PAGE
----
One of the first steps was to let their local, state, and federal representatives know that unlike museums, zoos and aquariums cannot lock the doors and walk away—“you can’t furlough the animals” became a popular catchphrase on social media and when talking to legislators.

Another key step was to ensure that those voting for the next relief bill “be aware that we’re all economic drivers in our community,” Dietz said. The Zoo Krewe worked together with AZA to create a one-page “case for support” document available to every institution summing up the collective impact of zoos and aquariums across the country.

“We worked really well together on developing a comprehensive message about the overall impact of AZA institutions,” she said.

And then they waited. And waited.

“I’d say the most important lesson we learned was don’t give up and stay persistent,” Dietz said.

Even while nothing seemed to move forward, they had weekly Zoo Krewe phone calls, which lobbyists and others joined as needed.

“Not only did we identify our collective need for support, but who within Congress, on the Senate side and the House side, did we need to really push for recovery legislations,” as well as which legislators individual institutions needed to lobby within their own districts and states, Dietz added.

And it wasn’t just zoos and aquariums working together—it was the entire cultural community including museums and the performing arts, Calvelli said. Under federal law, zoos and aquariums are defined as museums.

But the focus on economic relief was just one aspect of the ongoing effort. The other was working with state and local government officials to be allowed to open safely as soon as possible.

Outside the California State Capitol
Photo: California State Capitol

California already had an official organization—the California Association of Zoos and Aquariums (CAZA) that consists of 24 dues-paying members.

“We are an organization focused on monitoring legislation and have existing relationships with legislators,” said Andrea Caldwell, associate director of community and government relations at the San Diego Zoo and executive director of CAZA.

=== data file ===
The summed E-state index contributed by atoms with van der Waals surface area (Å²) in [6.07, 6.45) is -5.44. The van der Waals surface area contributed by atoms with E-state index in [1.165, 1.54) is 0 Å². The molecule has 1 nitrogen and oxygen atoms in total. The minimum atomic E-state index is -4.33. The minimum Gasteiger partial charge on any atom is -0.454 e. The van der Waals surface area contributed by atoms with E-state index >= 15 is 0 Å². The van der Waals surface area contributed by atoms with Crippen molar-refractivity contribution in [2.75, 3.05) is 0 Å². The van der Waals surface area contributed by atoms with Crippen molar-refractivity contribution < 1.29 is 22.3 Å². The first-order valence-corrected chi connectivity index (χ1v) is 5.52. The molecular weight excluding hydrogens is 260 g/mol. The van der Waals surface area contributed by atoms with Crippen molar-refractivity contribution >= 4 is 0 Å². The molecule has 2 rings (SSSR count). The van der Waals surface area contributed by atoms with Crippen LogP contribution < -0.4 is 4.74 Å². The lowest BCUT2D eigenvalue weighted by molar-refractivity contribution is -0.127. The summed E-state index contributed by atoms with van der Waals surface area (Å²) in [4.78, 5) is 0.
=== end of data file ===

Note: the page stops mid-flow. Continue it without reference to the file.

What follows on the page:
Once CAZA, like so many others, realized that the closure in March would not be for just a few weeks, they swung into action. Like the Zoo Krewe, they knew they needed to piece together on a state level all the information about their facilities—including how many employees they had, how many species they cared for, and their economic impact.

“We were able to speak with a unified voice to the governor’s office on the challenges to zoos and aquariums if they remained closed for a long period of time,” Caldwell said.

Early on CAZA heard from other states—Washington in particular—that it had been beneficial for them to submit a collective reopening plan, and “that spurred CAZA to create a broad framework under which we could reopen.”

One of the biggest difficulties, she noted, was figuring out what entity was making the decisions on reopening, as that seemed to switch without notice from counties to state and from the governor’s office to the state Department of Public Health.

“It continued to be a moving target,” Caldwell said.

While zoos were allowed to reopen in June in California, aquariums, being indoor were not; it depended upon the number of COVID cases in their counties. That left Monterey Bay Aquarium, in Monterey, Calif., which is located in an area that has remained in California’s “purple” tier—the most restrictive—closed for more than a year and not knowing when it would be allowed to reopen.

Since it costs $1.3 million weekly to care for the animals, maintain the facilities, and pay staff—without any admissions revenue—the Aquarium has laid off 40 percent of its employees, said Eleanore Humphries, federal ocean conservation policy manager at the Aquarium.